Interlopers of common sense, the anti-radicals
Radical — a person who advocates thorough or complete political or social reform; a member of a political party or part of a party pursuing such aims.
• synonyms: revolutionary · progressive · reformer · revisionist · militant ·
• chemistry: a group of atoms behaving as a unit in a number of compounds.
See also free radical.
• the root or base form of a word.
• mathematics: a quantity forming or expressed as the root of another.
What does it mean to reclaim space? I know there are those who want to reclaim ancient wisdom, or reclaim the commons, reclaim ancestry, reclaim a sense of community, reclaim the city, and reclaim the rural. Reclamation projects abound in theory – water, air, soil, cultures.
Reclaiming is also restorative, as in restorative justice or restorative ecology. That total reclaiming is a type of stewardship, and if done with radical intent – at the root seeking change or foundational purpose – then there is a social justice component. Always. Social justice leads to the rights of nature. Eventually, we have a world where replanting trees is the radical (root) approach to starting back to a reset.
The best time to plant a tree was 20 years ago. The next best time is now. — Ancient Chinese proverb
That radical approach can be scaled up and spread throughout the communitarian space of humanity. Imagine, while China is full bore capitalist in some sense, but, 60,000 Chinese troops will be deployed to plant trees:
China has reportedly reassigned over 60,000 soldiers to plant trees and increase the country’s forest coverage. The move is part of China’s plan to plant at least 32,400 square miles of trees by the end of 2018 to help tackle pollution.
In order to complete the reforestation, a large regiment from the People’s Liberation Army and some of the nation’s armed police force have been withdrawn from their posts on the northern border, The Independent reports.
The majority is to be dispatched to Hebei province encircling Beijing. This area is especially linked with the smog that plagues the country’s capital.
China is currently working to increase its forest coverage from 21 percent of its total landmass to 23 percent by 2020. By the end of this year, however, they hope to replant an area of forest that is roughly the size of Ireland!
This tree planting is such a metaphor of our times, in a world where all ecosystems are failing, all species are threatened, where earth quakes are caused by fracking, where climate chaos is scoffed at, where war is peace in the minds of Americans addicted to Grand Theft Auto.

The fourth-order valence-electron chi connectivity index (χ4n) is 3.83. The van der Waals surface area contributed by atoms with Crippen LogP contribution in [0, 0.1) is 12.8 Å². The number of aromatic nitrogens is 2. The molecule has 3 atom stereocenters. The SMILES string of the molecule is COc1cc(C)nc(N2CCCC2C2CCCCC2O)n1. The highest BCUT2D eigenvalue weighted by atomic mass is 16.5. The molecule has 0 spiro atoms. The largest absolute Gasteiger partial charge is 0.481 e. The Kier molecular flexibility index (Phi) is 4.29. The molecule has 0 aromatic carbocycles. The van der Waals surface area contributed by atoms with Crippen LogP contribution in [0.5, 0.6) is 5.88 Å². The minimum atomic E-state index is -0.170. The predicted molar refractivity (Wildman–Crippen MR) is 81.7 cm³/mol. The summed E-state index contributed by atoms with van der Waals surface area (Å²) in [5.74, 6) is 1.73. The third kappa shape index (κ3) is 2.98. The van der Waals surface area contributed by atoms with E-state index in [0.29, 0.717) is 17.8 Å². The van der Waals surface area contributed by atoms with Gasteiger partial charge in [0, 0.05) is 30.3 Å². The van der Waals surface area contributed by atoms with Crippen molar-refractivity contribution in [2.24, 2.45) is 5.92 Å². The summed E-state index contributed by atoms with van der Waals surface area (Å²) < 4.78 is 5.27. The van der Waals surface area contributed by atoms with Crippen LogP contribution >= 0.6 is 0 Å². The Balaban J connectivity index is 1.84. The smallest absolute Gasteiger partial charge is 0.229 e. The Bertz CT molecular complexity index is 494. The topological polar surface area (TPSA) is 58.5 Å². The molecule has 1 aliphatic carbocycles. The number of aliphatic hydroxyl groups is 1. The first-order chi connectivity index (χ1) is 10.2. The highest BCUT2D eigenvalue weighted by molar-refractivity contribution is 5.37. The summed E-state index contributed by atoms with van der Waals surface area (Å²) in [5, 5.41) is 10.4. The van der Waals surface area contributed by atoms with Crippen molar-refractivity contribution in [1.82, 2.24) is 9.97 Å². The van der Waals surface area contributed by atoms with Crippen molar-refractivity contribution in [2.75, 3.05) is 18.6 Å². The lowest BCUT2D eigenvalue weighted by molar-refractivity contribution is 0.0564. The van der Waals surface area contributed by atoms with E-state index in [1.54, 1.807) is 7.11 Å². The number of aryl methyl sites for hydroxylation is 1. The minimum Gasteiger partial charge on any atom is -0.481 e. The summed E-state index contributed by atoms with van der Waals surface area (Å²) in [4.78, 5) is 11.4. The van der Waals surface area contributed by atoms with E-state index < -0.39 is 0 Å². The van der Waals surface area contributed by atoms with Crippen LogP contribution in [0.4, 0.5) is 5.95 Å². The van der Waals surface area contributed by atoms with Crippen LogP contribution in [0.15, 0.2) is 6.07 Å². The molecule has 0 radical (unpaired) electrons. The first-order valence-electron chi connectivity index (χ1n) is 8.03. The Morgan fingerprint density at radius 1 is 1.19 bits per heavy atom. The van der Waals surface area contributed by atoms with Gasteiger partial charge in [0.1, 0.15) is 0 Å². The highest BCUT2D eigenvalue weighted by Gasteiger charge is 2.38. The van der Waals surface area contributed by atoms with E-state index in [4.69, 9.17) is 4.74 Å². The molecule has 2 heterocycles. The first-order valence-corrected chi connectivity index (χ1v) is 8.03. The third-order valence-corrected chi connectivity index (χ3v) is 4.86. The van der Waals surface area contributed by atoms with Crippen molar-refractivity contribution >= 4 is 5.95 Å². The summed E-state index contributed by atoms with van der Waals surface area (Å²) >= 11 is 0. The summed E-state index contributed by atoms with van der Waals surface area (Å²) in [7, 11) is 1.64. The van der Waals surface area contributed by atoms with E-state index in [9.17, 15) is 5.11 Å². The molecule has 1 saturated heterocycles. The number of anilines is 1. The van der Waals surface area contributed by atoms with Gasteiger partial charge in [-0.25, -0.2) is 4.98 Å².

This piece is on education, in that round about way my essays tend to flow. Yes, education is broken, and, yes, PK12 should be revamped – a Marshall Plan sort of revamping. And, yes, college and trade schools (are there any left?) should be reorganized and re-energized. Yes, this should be tax supported, one hundred percent, from levying and tolling the rockets Tesla’s Elon Musk shoots up, to taxing every box shipped out by Amazon – the tax being put on Bezos’ doorstep. We fully fund wars, US military, spooks, DoD, and every first-class trip made by Trump and cronies, the entire higher end government, i.e. cabinet level deceits, and, well, the reader gets it how a reappropriation of wealth and fraud and waste should take place to fund, err, communities.
But I was just on Yale 360, reading Carl Safina’s piece on how biologists – highly educated at elite schools, both state-funded and private – are going with the philosophy that extinction is part of evolution so saving species should not be a priority of conservationists. Here, more clearly, Safina:
In the early 20th century, a botanist named Robert F. Griggs discovered Katmai’s volcanic “Valley of Ten Thousand Smokes.” In love with the area, he spearheaded efforts to preserve the region’s wonders and wildlife. In 1918, President Woodrow Wilson established Katmai National Monument (now Katmai National Park and Preserve), protecting 1,700 square miles, thus ensuring a home for bear cubs born a century later, and making possible my indelible experience that day. As a legacy for Griggs’ proclivity to share his love of living things, George Washington University later established the Robert F. Griggs Chair in Biology.
That chair is now occupied by a young professor whose recent writing probably has Griggs spinning in his grave. He is R. Alexander Pyron. A few months ago, The Washington Post published a “Perspective” piece by Pyron that is an extreme example of a growing minority opinion in the conservation community, one that might be summarized as, “Humans are profoundly altering the planet, so let’s just make peace with the degradation of the natural world.”